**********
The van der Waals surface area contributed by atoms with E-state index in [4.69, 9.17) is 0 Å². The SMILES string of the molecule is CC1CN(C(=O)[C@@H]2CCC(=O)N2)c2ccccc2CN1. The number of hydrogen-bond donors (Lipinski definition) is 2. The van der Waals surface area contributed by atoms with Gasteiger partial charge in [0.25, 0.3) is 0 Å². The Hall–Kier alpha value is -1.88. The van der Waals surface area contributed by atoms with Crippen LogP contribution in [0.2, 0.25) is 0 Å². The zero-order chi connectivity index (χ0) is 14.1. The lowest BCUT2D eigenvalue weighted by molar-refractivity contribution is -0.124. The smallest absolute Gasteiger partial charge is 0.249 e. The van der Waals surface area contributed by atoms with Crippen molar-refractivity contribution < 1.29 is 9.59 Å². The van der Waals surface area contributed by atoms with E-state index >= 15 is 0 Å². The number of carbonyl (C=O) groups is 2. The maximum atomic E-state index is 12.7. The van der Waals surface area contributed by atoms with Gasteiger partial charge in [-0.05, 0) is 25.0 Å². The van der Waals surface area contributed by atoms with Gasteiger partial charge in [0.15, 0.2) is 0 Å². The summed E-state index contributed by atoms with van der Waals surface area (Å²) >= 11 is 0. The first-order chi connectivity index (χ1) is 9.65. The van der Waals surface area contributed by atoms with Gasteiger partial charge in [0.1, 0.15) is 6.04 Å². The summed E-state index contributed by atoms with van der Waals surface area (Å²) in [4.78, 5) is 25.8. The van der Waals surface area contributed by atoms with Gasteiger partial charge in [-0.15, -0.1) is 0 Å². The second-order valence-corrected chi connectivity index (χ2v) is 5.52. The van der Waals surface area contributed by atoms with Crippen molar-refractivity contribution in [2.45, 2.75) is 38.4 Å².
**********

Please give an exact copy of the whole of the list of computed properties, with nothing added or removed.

The van der Waals surface area contributed by atoms with E-state index in [4.69, 9.17) is 0 Å². The SMILES string of the molecule is CC1CN(C(=O)[C@@H]2CCC(=O)N2)c2ccccc2CN1. The number of hydrogen-bond donors (Lipinski definition) is 2. The van der Waals surface area contributed by atoms with Gasteiger partial charge in [0.25, 0.3) is 0 Å². The Hall–Kier alpha value is -1.88. The van der Waals surface area contributed by atoms with Crippen LogP contribution in [0.2, 0.25) is 0 Å². The zero-order chi connectivity index (χ0) is 14.1. The lowest BCUT2D eigenvalue weighted by molar-refractivity contribution is -0.124. The smallest absolute Gasteiger partial charge is 0.249 e. The van der Waals surface area contributed by atoms with Crippen molar-refractivity contribution < 1.29 is 9.59 Å². The van der Waals surface area contributed by atoms with E-state index >= 15 is 0 Å². The number of carbonyl (C=O) groups is 2. The maximum atomic E-state index is 12.7. The van der Waals surface area contributed by atoms with Gasteiger partial charge in [-0.05, 0) is 25.0 Å². The van der Waals surface area contributed by atoms with Gasteiger partial charge in [0.15, 0.2) is 0 Å². The summed E-state index contributed by atoms with van der Waals surface area (Å²) >= 11 is 0. The first-order chi connectivity index (χ1) is 9.65. The van der Waals surface area contributed by atoms with Gasteiger partial charge in [0.1, 0.15) is 6.04 Å². The summed E-state index contributed by atoms with van der Waals surface area (Å²) in [4.78, 5) is 25.8. The van der Waals surface area contributed by atoms with Gasteiger partial charge in [-0.15, -0.1) is 0 Å². The second-order valence-corrected chi connectivity index (χ2v) is 5.52. The van der Waals surface area contributed by atoms with Crippen molar-refractivity contribution in [2.45, 2.75) is 38.4 Å².